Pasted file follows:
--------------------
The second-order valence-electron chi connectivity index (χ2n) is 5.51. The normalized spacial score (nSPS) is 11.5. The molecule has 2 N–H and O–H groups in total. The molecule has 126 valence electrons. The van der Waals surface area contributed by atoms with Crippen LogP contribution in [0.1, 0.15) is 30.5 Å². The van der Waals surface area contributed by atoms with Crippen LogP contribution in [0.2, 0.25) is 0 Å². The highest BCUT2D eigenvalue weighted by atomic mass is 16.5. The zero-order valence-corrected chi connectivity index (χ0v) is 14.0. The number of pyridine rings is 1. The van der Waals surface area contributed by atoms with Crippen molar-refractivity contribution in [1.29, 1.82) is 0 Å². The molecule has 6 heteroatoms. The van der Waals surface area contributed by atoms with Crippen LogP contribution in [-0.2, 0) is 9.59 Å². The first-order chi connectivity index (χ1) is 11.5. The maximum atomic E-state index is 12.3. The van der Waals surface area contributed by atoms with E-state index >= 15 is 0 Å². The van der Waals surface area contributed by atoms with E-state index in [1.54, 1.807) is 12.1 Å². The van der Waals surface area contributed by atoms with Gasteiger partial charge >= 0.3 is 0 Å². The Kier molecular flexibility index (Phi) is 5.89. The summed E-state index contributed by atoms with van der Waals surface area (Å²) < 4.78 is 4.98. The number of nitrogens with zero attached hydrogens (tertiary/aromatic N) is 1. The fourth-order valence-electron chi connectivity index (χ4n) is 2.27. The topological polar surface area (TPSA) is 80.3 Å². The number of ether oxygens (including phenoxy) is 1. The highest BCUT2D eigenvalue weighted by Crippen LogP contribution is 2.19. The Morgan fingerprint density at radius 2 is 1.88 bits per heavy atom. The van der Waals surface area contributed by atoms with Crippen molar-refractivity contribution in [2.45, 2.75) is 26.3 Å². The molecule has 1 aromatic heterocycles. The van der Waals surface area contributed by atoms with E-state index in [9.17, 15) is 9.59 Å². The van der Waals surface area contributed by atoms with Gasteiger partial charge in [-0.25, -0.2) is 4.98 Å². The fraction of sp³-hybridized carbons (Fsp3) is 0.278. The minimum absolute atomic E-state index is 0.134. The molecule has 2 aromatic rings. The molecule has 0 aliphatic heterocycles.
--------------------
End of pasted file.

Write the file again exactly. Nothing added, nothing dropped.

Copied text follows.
The second-order valence-electron chi connectivity index (χ2n) is 5.51. The normalized spacial score (nSPS) is 11.5. The molecule has 2 N–H and O–H groups in total. The molecule has 126 valence electrons. The van der Waals surface area contributed by atoms with Crippen LogP contribution in [0.1, 0.15) is 30.5 Å². The van der Waals surface area contributed by atoms with Crippen LogP contribution in [0.2, 0.25) is 0 Å². The highest BCUT2D eigenvalue weighted by atomic mass is 16.5. The zero-order valence-corrected chi connectivity index (χ0v) is 14.0. The number of pyridine rings is 1. The van der Waals surface area contributed by atoms with Crippen molar-refractivity contribution in [1.29, 1.82) is 0 Å². The molecule has 6 heteroatoms. The van der Waals surface area contributed by atoms with Crippen LogP contribution in [-0.2, 0) is 9.59 Å². The first-order chi connectivity index (χ1) is 11.5. The maximum atomic E-state index is 12.3. The van der Waals surface area contributed by atoms with E-state index >= 15 is 0 Å². The van der Waals surface area contributed by atoms with E-state index in [1.54, 1.807) is 12.1 Å². The van der Waals surface area contributed by atoms with Gasteiger partial charge >= 0.3 is 0 Å². The Kier molecular flexibility index (Phi) is 5.89. The summed E-state index contributed by atoms with van der Waals surface area (Å²) < 4.78 is 4.98. The number of nitrogens with zero attached hydrogens (tertiary/aromatic N) is 1. The fourth-order valence-electron chi connectivity index (χ4n) is 2.27. The topological polar surface area (TPSA) is 80.3 Å². The number of ether oxygens (including phenoxy) is 1. The highest BCUT2D eigenvalue weighted by Crippen LogP contribution is 2.19. The Morgan fingerprint density at radius 2 is 1.88 bits per heavy atom. The van der Waals surface area contributed by atoms with Crippen molar-refractivity contribution in [2.45, 2.75) is 26.3 Å². The molecule has 1 aromatic heterocycles. The van der Waals surface area contributed by atoms with E-state index in [9.17, 15) is 9.59 Å². The van der Waals surface area contributed by atoms with Gasteiger partial charge in [-0.25, -0.2) is 4.98 Å². The fraction of sp³-hybridized carbons (Fsp3) is 0.278. The minimum absolute atomic E-state index is 0.134. The molecule has 2 aromatic rings. The molecule has 0 aliphatic heterocycles.